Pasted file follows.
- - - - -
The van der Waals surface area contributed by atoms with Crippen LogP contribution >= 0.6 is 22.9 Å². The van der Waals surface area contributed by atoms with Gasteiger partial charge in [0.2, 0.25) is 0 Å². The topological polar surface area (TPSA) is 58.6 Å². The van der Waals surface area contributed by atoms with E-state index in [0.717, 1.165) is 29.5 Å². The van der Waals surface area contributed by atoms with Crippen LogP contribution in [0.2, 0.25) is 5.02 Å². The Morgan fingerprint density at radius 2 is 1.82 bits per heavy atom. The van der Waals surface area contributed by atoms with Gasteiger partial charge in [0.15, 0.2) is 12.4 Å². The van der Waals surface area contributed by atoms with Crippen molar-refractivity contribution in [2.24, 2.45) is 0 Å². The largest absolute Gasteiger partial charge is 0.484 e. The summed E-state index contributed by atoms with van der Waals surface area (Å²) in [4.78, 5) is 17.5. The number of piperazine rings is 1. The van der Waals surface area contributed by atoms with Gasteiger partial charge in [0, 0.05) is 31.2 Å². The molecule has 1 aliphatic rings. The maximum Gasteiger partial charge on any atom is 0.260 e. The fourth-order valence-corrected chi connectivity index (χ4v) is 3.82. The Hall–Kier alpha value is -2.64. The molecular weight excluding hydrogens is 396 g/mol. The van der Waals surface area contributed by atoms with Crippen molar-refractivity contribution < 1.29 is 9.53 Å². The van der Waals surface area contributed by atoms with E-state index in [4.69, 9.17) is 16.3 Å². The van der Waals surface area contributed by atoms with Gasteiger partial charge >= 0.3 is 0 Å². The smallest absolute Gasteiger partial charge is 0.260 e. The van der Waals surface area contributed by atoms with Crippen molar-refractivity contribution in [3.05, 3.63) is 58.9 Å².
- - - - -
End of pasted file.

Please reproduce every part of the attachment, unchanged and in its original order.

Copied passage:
The van der Waals surface area contributed by atoms with Crippen LogP contribution >= 0.6 is 22.9 Å². The van der Waals surface area contributed by atoms with Gasteiger partial charge in [0.2, 0.25) is 0 Å². The topological polar surface area (TPSA) is 58.6 Å². The van der Waals surface area contributed by atoms with E-state index in [0.717, 1.165) is 29.5 Å². The van der Waals surface area contributed by atoms with Crippen LogP contribution in [0.2, 0.25) is 5.02 Å². The Morgan fingerprint density at radius 2 is 1.82 bits per heavy atom. The van der Waals surface area contributed by atoms with Gasteiger partial charge in [0.15, 0.2) is 12.4 Å². The van der Waals surface area contributed by atoms with Crippen molar-refractivity contribution in [2.24, 2.45) is 0 Å². The largest absolute Gasteiger partial charge is 0.484 e. The summed E-state index contributed by atoms with van der Waals surface area (Å²) in [4.78, 5) is 17.5. The number of piperazine rings is 1. The van der Waals surface area contributed by atoms with Gasteiger partial charge in [0, 0.05) is 31.2 Å². The molecule has 1 aliphatic rings. The maximum Gasteiger partial charge on any atom is 0.260 e. The fourth-order valence-corrected chi connectivity index (χ4v) is 3.82. The Hall–Kier alpha value is -2.64. The molecular weight excluding hydrogens is 396 g/mol. The van der Waals surface area contributed by atoms with Crippen molar-refractivity contribution < 1.29 is 9.53 Å². The van der Waals surface area contributed by atoms with E-state index in [4.69, 9.17) is 16.3 Å². The van der Waals surface area contributed by atoms with Gasteiger partial charge >= 0.3 is 0 Å². The smallest absolute Gasteiger partial charge is 0.260 e. The van der Waals surface area contributed by atoms with Crippen molar-refractivity contribution in [3.05, 3.63) is 58.9 Å².